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Published Friday, November 2, 2012 10:41 AM by April Tellez
The prevalence of "iDevices,"the bring-your-own-devices (BYOD) trend and the shift from Blackberry to Apple and Google devices are among the major challenges to mobile security today. "BYOD has changed it fundamentally," said John...
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Published Wednesday, March 21, 2012 1:26 AM by Patricia Hogan

“Both the bring-your-own-device phenomenon, whereby workers opt to use their own gear for work, and company-provided mobile work tools offer opportunities for data leakage,” said Fiaaz Walji, Canadian country manager for Websense. “When you add the fact that these mobile devices have cloud-based applications, free access to social sites, and a lot of them carry sensitive data on them, the security risk has just skyrocketed.”



Published Monday, March 19, 2012 1:24 AM by Patricia Hogan

“We’ve seen the Android platform become the preferred platforms of attack, because it’s open source, it has more malware – 252 versions at last count,” Fiaaz Walji, Canadian country manager for Websense said. “Apple iOS is a little bit safer, partially because of the vetting process Apple does on its end. Regardless of platform, companies have to secure these devices. Restricting them is not an option. ”




Published Thursday, March 1, 2012 1:20 AM by Patricia Hogan

“Security keepers at Websense believe that these new devices are entering the workplace faster than enterprise IT pros can rule them out as potential threats to corporate security. The iPad and iPhone cleared the way here. ‘It really became an avalanche after that,’ Websense CSO Jason Clark tells Fast Company. In response, Websense thinks it's developed a gateway system for this BYOD age.”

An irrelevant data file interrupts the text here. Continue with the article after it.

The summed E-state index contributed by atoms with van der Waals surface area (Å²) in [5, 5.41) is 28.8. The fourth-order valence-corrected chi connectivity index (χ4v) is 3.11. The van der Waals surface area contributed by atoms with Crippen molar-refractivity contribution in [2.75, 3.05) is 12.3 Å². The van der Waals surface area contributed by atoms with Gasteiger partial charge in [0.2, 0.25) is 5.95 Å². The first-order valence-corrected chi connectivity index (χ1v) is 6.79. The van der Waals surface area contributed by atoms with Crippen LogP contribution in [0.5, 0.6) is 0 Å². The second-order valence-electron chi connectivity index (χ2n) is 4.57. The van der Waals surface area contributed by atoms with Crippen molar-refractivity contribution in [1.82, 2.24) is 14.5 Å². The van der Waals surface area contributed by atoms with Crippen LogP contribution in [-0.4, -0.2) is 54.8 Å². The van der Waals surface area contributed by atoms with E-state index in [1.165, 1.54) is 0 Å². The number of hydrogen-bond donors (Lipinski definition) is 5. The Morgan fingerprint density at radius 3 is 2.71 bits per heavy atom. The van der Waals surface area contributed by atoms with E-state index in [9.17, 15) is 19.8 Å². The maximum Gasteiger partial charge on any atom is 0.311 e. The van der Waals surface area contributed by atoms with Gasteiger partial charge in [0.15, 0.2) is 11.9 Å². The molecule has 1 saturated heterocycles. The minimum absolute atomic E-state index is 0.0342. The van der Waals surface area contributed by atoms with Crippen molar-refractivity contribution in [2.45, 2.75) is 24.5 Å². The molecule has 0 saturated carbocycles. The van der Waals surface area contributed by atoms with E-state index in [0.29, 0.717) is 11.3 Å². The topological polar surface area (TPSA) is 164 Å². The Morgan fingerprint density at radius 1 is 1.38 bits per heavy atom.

Published Wednesday, February 29, 2012 1:14 AM by Patricia Hogan

“The [bring-your-own-device] BYOD phenomenon is rapidly circumventing security policies,” said Jason Clark, CSO of Websense. “It’s difficult to enforce security policies on something you do not control.”

“Clark said many organizations are trying to take the technologies and security concepts for laptops and desktops at the endpoint and apply them to smartphones and tablets. ‘These are concepts that everyone has been educated on [for protecting] things and they’re trying to apply it over to something that is completely different,’ he said.”



Published Thursday, July 7, 2011 12:35 AM by Talia James

Today, in a Reuters article, Websense® Senior Security Research Manager Patrik Runald discusses how hackers have revealed a bug in Apple iOS software. The security flaw was discovered today when a popular jailbreaking site (www.jailbreakme.com) released a code for Apple customers to modify their device’s operating system.

In the article, Runald warns that this code could be a major security downfall: cybercriminals could easily download the code, reverse engineer it to find a hole in iOS security and then quickly build malware in a matter of days. The creator of the jail-breaking code, Comex, agrees that the code would not be difficult to reverse engineer.

"If you are a malicious attacker, it is fairly doable.” –Patrik Runald, Senior Security Research Manager

Apple’s iOS software runs on the millions of iPhones, iPads, and iPod Touches sold around the world – any security flaw to iOS holds the potential to create some major damage. Reuters quotes Runald warning that once the device is infected, hackers could do anything they want, including stealing passwords, documents and emails.

Reuters reports that Apple is currently developing a software update to circumvent any potential threats.